As she left her house in the outer Melbourne suburb of Fawkner, she decided that she would remove the password lock from her mobile, to save her a few seconds if she needed to call police.

Sure enough, the mother-of-three would later dial triple zero after a man allegedly began shouting expletives at her as she travelled into the city to work. More than a week later, the police investigation remains ongoing after a 40-year-old Merlynston man was spoken to and released.

Since October, the IT professional says she has been abused three times by strangers who have taken offence to her Islamic dress.

Two of the episodes took place on the Upfield train line during or shortly after the fatal cafe siege. The other was in October, when Nasrin, who wished to use just her first name, said some politicians were advocating banning the burqa in Australia, fuelling anti-Islamic sentiment.

“The government isn’t doing anything to address these issues and I’m an innocent victim of their ignorant bigoted comments by the parliament members,” she said. “We need to hold people accountable from the top.”

There has recently been a surge in reports of violence and harassment against Australian Muslims. In the six days to Tuesday there were 27 reports made to the Islamophobia Register, including at least three in Victoria.

The register’s spokeswoman, Lydia Shelly, suspects there may be many other cases that have gone unreported. She said the majority of public attacks were against women and often in the presence of children.

Victoria Police confirmed that more Muslim people were reporting public assaults. A spokeswoman said it was concerning to hear that incidents of racism, discrimination and crimes motivated by prejudice were occurring.

“All members of Victoria Police take all incidents of racism, discrimination or vilification based on religion, culture or nationality seriously and will be investigated and met with the full force of the law,” she said.

Yet despite this tough rhetoric, Islamic Council of Victoria executive member Monique Toohey said there remained a “pervasive understanding” within the Muslim community that complaints about abuse would not always be taken seriously.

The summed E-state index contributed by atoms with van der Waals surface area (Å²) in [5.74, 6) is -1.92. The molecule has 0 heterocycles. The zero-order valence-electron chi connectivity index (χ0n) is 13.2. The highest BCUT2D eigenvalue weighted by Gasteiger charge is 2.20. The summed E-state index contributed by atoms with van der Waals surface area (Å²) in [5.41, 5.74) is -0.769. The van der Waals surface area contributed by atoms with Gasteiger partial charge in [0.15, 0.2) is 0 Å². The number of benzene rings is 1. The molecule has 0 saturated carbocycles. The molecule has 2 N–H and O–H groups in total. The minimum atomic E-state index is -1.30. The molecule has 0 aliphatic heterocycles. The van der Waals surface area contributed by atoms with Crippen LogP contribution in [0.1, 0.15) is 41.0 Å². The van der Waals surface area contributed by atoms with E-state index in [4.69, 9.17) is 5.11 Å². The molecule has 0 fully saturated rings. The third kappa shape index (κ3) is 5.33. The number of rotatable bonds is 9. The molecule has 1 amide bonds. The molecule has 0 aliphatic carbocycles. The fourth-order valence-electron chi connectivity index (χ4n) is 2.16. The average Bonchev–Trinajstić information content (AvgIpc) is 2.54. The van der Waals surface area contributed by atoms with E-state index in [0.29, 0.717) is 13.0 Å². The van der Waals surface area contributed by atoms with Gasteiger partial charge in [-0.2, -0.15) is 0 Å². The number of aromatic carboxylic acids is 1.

Ms Toohey said although the top ranks of Victoria Police had been excellent in their attempt to address discrimination, she said the message did not always seem to be filtering down to some front-line officers.

Nasrin has reported all her recent incidents of alleged harassment to police, but said officers had often seemed unwilling to pursue them. It was only this week that she discovered the October case had been closed after calling Victoria Police.

“In the past I have heard other women don’t report all these cases because they think it’s a waste of time talking to the police because they don’t do anything,” she said.

Police are still appealing for information about the most-recent assault, when fellow commuters stood up for Nasrin as she was allegedly abused, forming a protective barricade with a bicycle and shouting down her attacker.

But investigators have decided not to pursue claims Nasrin was targeted by a blonde woman as she travelled home from work in the midst of the hostage siege on Monday last week because they found “no offence detected”.

Nasrin said she was reading her prayer book on the train about 6pm when the professionally-dressed woman with a foreign accent started pushing her with her bag and repeatedly yelling at her to “go to Sydney and pray over there”.

“Her facial expression was just aggressive,” she said. “She told me to go back to the Middle East, even though I was not born there. I told her that I am as much an Australian as her and that you cannot abuse me like this, and you cannot harass me like this.”